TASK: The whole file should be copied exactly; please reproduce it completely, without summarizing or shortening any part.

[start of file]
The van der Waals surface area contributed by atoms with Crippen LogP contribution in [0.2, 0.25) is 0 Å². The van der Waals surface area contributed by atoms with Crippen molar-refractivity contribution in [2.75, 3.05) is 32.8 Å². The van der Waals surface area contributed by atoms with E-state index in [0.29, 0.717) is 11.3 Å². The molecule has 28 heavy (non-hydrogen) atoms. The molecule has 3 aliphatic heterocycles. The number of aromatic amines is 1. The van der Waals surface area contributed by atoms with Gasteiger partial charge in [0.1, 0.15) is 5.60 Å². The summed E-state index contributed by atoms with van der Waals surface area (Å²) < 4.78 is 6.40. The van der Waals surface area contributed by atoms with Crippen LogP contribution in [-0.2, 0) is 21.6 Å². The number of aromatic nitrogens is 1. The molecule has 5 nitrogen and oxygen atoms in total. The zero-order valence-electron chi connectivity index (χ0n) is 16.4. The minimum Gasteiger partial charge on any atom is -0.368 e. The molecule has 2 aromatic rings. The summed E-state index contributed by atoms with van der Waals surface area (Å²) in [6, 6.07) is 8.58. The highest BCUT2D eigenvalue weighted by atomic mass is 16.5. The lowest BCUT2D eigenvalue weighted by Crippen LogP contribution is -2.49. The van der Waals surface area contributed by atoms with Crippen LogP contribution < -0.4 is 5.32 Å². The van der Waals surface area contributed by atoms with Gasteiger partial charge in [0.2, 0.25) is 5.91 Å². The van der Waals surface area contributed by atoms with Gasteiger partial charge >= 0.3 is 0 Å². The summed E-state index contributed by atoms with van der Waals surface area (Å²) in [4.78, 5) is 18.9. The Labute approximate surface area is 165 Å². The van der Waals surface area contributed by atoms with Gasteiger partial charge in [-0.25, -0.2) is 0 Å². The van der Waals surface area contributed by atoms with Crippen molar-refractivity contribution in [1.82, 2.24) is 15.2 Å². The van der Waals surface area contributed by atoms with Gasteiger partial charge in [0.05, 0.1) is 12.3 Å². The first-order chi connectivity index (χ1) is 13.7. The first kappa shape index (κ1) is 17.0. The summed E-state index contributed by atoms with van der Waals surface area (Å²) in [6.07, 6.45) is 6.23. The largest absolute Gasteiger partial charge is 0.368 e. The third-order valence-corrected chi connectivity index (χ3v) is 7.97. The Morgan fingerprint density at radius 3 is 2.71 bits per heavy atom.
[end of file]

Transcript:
The van der Waals surface area contributed by atoms with Crippen LogP contribution in [0.2, 0.25) is 0 Å². The van der Waals surface area contributed by atoms with Crippen molar-refractivity contribution in [2.75, 3.05) is 32.8 Å². The van der Waals surface area contributed by atoms with E-state index in [0.29, 0.717) is 11.3 Å². The molecule has 28 heavy (non-hydrogen) atoms. The molecule has 3 aliphatic heterocycles. The number of aromatic amines is 1. The van der Waals surface area contributed by atoms with Gasteiger partial charge in [0.1, 0.15) is 5.60 Å². The summed E-state index contributed by atoms with van der Waals surface area (Å²) < 4.78 is 6.40. The van der Waals surface area contributed by atoms with Crippen LogP contribution in [-0.2, 0) is 21.6 Å². The number of aromatic nitrogens is 1. The molecule has 5 nitrogen and oxygen atoms in total. The zero-order valence-electron chi connectivity index (χ0n) is 16.4. The minimum Gasteiger partial charge on any atom is -0.368 e. The molecule has 2 aromatic rings. The summed E-state index contributed by atoms with van der Waals surface area (Å²) in [6, 6.07) is 8.58. The highest BCUT2D eigenvalue weighted by atomic mass is 16.5. The lowest BCUT2D eigenvalue weighted by Crippen LogP contribution is -2.49. The van der Waals surface area contributed by atoms with Crippen LogP contribution < -0.4 is 5.32 Å². The van der Waals surface area contributed by atoms with Gasteiger partial charge in [0.2, 0.25) is 5.91 Å². The van der Waals surface area contributed by atoms with Gasteiger partial charge >= 0.3 is 0 Å². The summed E-state index contributed by atoms with van der Waals surface area (Å²) in [4.78, 5) is 18.9. The Labute approximate surface area is 165 Å². The van der Waals surface area contributed by atoms with Gasteiger partial charge in [-0.25, -0.2) is 0 Å². The van der Waals surface area contributed by atoms with Crippen molar-refractivity contribution in [1.82, 2.24) is 15.2 Å². The van der Waals surface area contributed by atoms with Gasteiger partial charge in [0.05, 0.1) is 12.3 Å². The first-order chi connectivity index (χ1) is 13.7. The first kappa shape index (κ1) is 17.0. The summed E-state index contributed by atoms with van der Waals surface area (Å²) in [6.07, 6.45) is 6.23. The largest absolute Gasteiger partial charge is 0.368 e. The third-order valence-corrected chi connectivity index (χ3v) is 7.97. The Morgan fingerprint density at radius 3 is 2.71 bits per heavy atom.